(SNN) - A team of scientists in Grise Fiord, Nunavut reported that polar bear flatulence is the cause of alarmingly high concentrations of methane in the Arctic Circle.
The unexpected finding was made by researchers from the Polar Atmospheric Surveys of Greenhouse Activating Solutions (PASSGAS), who confirmed that the levels of methane in the Arctic air exceeded 1,000 teragrams per year, enough to kill a herd of horses. Methane (CH4) is a greenhouse gas that is over twenty times more potent than CO2.
While the presence of methane in the Arctic Circle is not new for scientists, the source of the gas definitely is. Camel Bramblewink, the PASSGAS scientist who led the expedition to Grise Fiord, said he had no idea he'd be making such a remarkable discovery when he set out to sniff toxic gases in the great white North.
"Previous studies have consistently indicated that methane is contained inside the soil and seabed and is only released when the permafrost starts thawing," snorted Bramblewink, his right nostril still sealed shut from the exposure. "However, this theory didn't seem to hold up given that the temperature was well below -40 degrees."
According to Bramblewink, the gas was "nauseatingly prevalent" in the cold air, almost asphyxiating the team before they even set up camp.
"The concentrations seemed to increase as we approached a population of polar bears sitting on an iceberg," he said. "When we saw smoke coming out of a bear's butt and the iceberg melted, we knew we had found the source."
To prove their theory, the scientists donned gas masks and set out to gather the requisite evidence for their research paper. Experiments included feeding the bears broccoli, cheese and bean chili and analyzing the change in methane levels at various distances from the bears' grumbling behinds.
"While polar bears don't eat bean chili as part of their diet, they do eat seals, which is similar in fat content and digestibility," said Bramblewink.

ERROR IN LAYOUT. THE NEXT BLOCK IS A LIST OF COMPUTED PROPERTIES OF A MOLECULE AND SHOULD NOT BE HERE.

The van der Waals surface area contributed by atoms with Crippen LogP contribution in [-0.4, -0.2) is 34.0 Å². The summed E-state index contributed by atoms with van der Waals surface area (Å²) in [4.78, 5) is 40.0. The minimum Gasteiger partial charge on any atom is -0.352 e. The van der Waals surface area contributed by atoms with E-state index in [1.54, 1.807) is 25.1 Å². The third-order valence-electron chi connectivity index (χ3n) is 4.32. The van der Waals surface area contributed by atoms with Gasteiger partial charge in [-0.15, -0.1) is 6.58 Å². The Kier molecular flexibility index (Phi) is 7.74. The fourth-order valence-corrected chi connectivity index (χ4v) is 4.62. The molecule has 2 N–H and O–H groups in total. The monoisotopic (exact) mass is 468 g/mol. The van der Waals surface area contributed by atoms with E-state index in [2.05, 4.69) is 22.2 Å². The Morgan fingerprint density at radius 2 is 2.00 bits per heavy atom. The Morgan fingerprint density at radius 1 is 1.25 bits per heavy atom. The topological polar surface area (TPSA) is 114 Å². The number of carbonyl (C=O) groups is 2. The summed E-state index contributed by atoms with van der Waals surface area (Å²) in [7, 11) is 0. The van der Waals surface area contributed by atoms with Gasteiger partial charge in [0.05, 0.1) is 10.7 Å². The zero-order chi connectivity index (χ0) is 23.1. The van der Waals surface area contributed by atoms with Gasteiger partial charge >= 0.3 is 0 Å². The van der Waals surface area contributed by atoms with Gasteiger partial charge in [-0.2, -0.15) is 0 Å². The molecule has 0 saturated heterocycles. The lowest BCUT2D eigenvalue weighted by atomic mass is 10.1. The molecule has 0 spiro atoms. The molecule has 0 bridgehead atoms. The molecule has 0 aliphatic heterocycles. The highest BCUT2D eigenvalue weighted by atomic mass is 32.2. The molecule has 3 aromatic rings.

After collecting the data and completing the study, researchers were airlifted to Qikiqtani General Hospital in Iqaluit for oxygen treatment. As for the study results, data showed that the number of times bears cut the cheese increased in direct proportion to the amount of food ingested. Methane levels were shown to increase by an average of 10%, and reached a high of 35% in the two hours following the consumption of a particularly spicy bean chili.
Environmental organizations immediately reacted to the report, stating that the gas is activating and intensifying ozone depletion. In an uncharacteristically swift response, the federal government committed to inject $15 million Canadian taxpayer dollars into the creation of dietary and fitness programs for seals, the polar bear's main food source, to make them "leaner, fitter and easier to digest."
“It's time to put those suckers on a diet," said Health Minister Rona Ambrose. "It's not healthy to have that much blubber. Plus they're making our bears fart, which is bad. Very bad. And smelly."
As part of the federal government's commitment, Prime Minister Harper also met with U.S. President Barack Obama to propose the implementation of a similar initiative for seals and penguins in the Antarctic.
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